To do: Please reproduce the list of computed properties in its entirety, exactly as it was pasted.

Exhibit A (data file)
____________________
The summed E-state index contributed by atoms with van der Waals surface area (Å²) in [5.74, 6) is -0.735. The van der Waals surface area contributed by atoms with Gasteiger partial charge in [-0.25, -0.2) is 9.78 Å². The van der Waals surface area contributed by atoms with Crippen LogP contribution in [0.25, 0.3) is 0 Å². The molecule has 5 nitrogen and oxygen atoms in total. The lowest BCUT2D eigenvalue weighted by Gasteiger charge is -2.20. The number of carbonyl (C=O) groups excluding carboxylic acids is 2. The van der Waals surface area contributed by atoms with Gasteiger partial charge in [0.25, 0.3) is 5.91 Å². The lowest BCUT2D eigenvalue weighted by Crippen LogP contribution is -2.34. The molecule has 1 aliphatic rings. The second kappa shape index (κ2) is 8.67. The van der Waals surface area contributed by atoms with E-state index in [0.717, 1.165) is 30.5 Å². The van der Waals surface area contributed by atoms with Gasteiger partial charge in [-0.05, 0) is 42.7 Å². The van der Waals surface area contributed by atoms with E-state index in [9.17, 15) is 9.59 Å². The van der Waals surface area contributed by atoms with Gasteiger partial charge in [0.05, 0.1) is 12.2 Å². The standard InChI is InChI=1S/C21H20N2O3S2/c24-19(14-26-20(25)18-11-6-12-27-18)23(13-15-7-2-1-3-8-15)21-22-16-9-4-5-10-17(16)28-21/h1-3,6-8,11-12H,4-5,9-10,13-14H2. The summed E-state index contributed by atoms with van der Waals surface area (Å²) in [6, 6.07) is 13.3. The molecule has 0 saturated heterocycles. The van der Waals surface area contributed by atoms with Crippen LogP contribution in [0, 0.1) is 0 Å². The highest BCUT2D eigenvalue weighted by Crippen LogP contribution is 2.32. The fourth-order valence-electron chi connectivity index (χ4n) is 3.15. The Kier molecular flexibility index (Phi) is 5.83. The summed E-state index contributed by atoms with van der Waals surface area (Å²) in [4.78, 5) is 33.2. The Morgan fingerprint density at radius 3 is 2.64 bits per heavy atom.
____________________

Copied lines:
The summed E-state index contributed by atoms with van der Waals surface area (Å²) in [5.74, 6) is -0.735. The van der Waals surface area contributed by atoms with Gasteiger partial charge in [-0.25, -0.2) is 9.78 Å². The van der Waals surface area contributed by atoms with Crippen LogP contribution in [0.25, 0.3) is 0 Å². The molecule has 5 nitrogen and oxygen atoms in total. The lowest BCUT2D eigenvalue weighted by Gasteiger charge is -2.20. The number of carbonyl (C=O) groups excluding carboxylic acids is 2. The van der Waals surface area contributed by atoms with Gasteiger partial charge in [0.25, 0.3) is 5.91 Å². The lowest BCUT2D eigenvalue weighted by Crippen LogP contribution is -2.34. The molecule has 1 aliphatic rings. The second kappa shape index (κ2) is 8.67. The van der Waals surface area contributed by atoms with E-state index in [0.717, 1.165) is 30.5 Å². The van der Waals surface area contributed by atoms with Gasteiger partial charge in [-0.05, 0) is 42.7 Å². The van der Waals surface area contributed by atoms with E-state index in [9.17, 15) is 9.59 Å². The van der Waals surface area contributed by atoms with Gasteiger partial charge in [0.05, 0.1) is 12.2 Å². The standard InChI is InChI=1S/C21H20N2O3S2/c24-19(14-26-20(25)18-11-6-12-27-18)23(13-15-7-2-1-3-8-15)21-22-16-9-4-5-10-17(16)28-21/h1-3,6-8,11-12H,4-5,9-10,13-14H2. The summed E-state index contributed by atoms with van der Waals surface area (Å²) in [6, 6.07) is 13.3. The molecule has 0 saturated heterocycles. The van der Waals surface area contributed by atoms with Crippen LogP contribution in [0, 0.1) is 0 Å². The highest BCUT2D eigenvalue weighted by Crippen LogP contribution is 2.32. The fourth-order valence-electron chi connectivity index (χ4n) is 3.15. The Kier molecular flexibility index (Phi) is 5.83. The summed E-state index contributed by atoms with van der Waals surface area (Å²) in [4.78, 5) is 33.2. The Morgan fingerprint density at radius 3 is 2.64 bits per heavy atom.